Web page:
NY Fisherman

March Fishing In NY State

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   March brings the first hints of spring. At this time of year a lot of things will start happening. Trout will begin the spring runs from Lake Ontario, and the Finger Lakes. The Finger Lakes streams are closed till April first. The Smelt will also begin to make their way up smaller streams as well. Following closely behind the smelt and trout will be the spring suckers. Fat and fiesty they offer an easy and fun day of angling. As soon as the ice is off the spring bullheads will also become active this can also be some fantastic fishing as they feed ravenously during the early spring months.

  Perch and Crappies start to move into shallower water and feed before spawning. This is the best time to perch fish on the Finger Lakes. The north end of Seneca Lake at Sampson State Park is fantastic this time of year for Yellow Perch, Pike, Pickerel, and Trout may also be caught here at this time of year. Cayuga Lake's north end is a magnet for spring perch and crappies. Oneida Lake is also good for walleyes and perch. Don't forget that walleye season closes on March 15.

Pictured here is Gregory Harris from Mount Vernon, NY. In March of 2004 he was fishing on New Croton Reservoir in Westchester County. Thats where he caught these two big Crappies that weighed in at 1.9 and a 2.2 pounds

  Pictured here is Gregory Harris from Mount Vernon, NY. In March of 2004 he was having an excellent day of crappie fishing on New Croton Reservoir in Westchester County. The big Crappies weighed in at 1.9 and a 2.2 pounds.

  The ice had just recently left the lake. Several days of sunny weather and temperatures in the 60 degree range quickly warmed up the shallower water. The big Crappies moved in to stake a claim to some of the prime spawning grounds. The bait of choice was a white 1/64 ounce jig tipped with wax worms. Smaller and slower moving baits are the the best approach for these early spring fish.

Ed Kostecky from Masury, Ohio and Dave Peck from Warren, Ohio
 Niagara River lakers

   In March of 2004 Ed Kostecky from Masury, Ohio and Dave Peck from Warren, Ohio booked a fantastic Niagara River fishing trip with Grant Koppers from sportfishingniagara.com. They caught and released 12 walleyes and 6 lakers over the slot limit. The walleyes were mostly males and the biggest was 11 1/4 lbs and had a 18 1/2 in. girth. They were using spot tails minnow on a three way swivel with 1 1/2 oz. lead drop weight. This was only the second time they used Grant the first time they had three fisherman on the boat caught and released 45 lakers, this guide really knows the river and the fish that are in it.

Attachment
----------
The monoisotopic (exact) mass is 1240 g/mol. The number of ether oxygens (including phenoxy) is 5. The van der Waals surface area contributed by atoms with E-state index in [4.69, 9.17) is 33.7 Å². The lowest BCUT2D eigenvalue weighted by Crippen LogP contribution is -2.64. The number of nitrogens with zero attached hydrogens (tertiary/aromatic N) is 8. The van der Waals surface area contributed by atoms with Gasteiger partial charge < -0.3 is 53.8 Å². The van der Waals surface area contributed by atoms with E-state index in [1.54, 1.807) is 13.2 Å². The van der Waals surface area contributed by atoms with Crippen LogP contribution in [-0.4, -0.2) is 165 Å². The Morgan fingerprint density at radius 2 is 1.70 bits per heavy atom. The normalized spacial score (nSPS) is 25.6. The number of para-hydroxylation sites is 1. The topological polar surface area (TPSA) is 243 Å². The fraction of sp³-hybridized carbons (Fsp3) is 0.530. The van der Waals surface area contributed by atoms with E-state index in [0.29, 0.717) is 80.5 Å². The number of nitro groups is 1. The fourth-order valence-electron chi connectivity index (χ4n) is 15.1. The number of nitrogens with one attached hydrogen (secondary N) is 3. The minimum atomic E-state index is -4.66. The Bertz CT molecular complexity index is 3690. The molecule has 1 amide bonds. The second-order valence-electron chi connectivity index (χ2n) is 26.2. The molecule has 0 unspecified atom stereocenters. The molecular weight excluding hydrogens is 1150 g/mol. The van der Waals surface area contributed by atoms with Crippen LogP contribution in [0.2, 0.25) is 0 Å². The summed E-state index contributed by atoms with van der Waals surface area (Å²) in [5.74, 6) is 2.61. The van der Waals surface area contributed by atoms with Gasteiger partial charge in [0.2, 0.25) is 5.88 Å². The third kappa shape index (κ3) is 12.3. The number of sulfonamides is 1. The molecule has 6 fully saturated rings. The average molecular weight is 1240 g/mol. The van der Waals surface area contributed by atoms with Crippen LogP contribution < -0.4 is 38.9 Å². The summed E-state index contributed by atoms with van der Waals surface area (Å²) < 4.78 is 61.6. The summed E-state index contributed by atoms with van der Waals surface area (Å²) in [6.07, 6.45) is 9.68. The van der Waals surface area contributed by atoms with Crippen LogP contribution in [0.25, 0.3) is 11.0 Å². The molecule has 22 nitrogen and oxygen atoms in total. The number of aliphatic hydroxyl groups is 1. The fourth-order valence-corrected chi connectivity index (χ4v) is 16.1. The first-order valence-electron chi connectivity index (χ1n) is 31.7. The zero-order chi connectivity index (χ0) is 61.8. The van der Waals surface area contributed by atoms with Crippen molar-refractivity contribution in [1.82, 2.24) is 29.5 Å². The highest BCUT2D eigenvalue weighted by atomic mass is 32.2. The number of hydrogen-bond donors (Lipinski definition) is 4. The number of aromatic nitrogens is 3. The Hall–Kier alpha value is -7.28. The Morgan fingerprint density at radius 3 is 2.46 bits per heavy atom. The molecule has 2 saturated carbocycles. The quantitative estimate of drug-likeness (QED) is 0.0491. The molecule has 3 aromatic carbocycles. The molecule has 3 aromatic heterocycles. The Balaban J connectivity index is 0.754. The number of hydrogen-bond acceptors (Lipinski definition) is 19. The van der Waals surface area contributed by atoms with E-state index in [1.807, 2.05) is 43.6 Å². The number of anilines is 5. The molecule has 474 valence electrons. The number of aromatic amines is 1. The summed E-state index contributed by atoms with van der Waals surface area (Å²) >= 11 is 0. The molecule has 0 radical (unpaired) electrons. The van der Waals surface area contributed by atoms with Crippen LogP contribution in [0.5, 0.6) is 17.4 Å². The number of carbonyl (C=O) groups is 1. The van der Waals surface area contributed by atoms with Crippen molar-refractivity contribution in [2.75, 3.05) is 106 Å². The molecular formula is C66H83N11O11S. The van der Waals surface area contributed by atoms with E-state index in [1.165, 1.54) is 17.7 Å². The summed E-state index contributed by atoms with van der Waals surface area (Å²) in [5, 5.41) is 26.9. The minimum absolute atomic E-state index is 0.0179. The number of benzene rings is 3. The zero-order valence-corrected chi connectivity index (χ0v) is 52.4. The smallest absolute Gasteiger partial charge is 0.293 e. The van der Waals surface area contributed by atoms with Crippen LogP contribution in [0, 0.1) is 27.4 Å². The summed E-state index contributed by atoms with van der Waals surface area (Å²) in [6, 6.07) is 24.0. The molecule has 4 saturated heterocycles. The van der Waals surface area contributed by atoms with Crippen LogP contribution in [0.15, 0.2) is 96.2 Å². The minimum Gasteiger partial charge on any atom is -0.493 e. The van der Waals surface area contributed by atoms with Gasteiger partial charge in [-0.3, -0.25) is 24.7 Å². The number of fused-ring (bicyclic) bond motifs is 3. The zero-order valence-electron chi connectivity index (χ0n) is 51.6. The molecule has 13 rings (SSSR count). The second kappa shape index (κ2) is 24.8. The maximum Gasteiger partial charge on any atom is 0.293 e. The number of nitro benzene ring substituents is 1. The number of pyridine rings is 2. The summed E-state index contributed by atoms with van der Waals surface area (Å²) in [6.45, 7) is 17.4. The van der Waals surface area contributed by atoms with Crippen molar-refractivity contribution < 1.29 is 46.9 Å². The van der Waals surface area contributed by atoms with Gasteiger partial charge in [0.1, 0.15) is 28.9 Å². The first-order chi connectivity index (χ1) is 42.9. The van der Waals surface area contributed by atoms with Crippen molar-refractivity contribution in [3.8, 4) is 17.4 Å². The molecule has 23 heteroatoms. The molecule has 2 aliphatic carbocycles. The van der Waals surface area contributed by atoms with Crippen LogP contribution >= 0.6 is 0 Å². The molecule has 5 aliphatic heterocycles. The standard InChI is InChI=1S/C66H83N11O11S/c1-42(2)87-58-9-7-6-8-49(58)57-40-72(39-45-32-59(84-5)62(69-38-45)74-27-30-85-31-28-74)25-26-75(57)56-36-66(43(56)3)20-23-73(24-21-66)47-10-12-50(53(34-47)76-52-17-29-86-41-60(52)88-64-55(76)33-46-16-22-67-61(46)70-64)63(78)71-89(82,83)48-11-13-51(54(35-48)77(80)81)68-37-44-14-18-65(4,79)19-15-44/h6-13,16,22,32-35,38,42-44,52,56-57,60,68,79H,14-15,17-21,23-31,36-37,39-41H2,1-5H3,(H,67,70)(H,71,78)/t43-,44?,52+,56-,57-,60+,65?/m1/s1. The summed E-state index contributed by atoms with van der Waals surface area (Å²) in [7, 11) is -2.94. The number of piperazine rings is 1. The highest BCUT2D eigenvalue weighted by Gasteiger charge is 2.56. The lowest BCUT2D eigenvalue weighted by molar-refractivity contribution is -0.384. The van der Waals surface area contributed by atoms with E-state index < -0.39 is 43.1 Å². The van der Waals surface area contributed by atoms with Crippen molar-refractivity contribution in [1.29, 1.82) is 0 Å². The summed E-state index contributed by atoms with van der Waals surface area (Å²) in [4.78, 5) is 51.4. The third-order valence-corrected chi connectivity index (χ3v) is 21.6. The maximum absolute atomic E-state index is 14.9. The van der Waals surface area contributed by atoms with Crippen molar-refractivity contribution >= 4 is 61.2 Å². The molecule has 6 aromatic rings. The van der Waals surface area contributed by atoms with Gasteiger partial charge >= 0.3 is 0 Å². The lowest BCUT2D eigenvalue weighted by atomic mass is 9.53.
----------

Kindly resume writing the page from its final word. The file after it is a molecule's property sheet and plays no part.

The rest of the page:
The Niagara River gets it start as the waters of Lake Erie begin to collect up and start a journey of over 30 miles draining into Lake Ontario. On the way the river is divided into the Upper and Lower stretches by the wonderful gift of nature known as Niagara Falls. The river provides a natural border between the USA and Canada. It's waters are used to generate hydro electricity and to provide water for the Erie Canal.

  The upper section is a fantastic fishery for perch, bass, walleye and muskellunge. Fisherman can troll with lures or drift fish with live bait. Fish will congregate where ever the current has a break in it. Any dock or pier will give up some nice bass and the occasional muskie. The upper section of river isn't as treacherous as the lower section, but its waters should still be given plenty of respect as the current is still very strong.

  The lower section supports a fantastic fishery for steelhead, brown trout, lake trout, chinook salmon, coho salmon, bass, walleye, muskellunge, and perch. Most of the fish in the lower section of the river are from Lake Ontario, but find the waters of the Niagara River to be excellent habitat. These fish are able to go upstream as far as the falls. The Niagara River gorge is very steep and most fishing in this section of the river is by boat. There are many guides who will be happy to show you a wonderful time on the mighty Niagara River. Here are a few you may want to check out.

  The date was March 30, 2004 when Gerry L. from Lockport NY was fishing Four Mile Creek and caught this fantastic 26 inch steelhead. He was using 4 lb test line with a # 6 eagleclaw hook and a live minnow. That was the ticket to entice this wonderful steelhead that was shimmering with its spring spawning colors. After a quick photo it was released. For more information about the Four Mile Creek area please check out this link Four Mile State Park
Gerry  L.  from Lockport NY was fishing Four Mile Creek and caught this fantastic 26 inch steelhead

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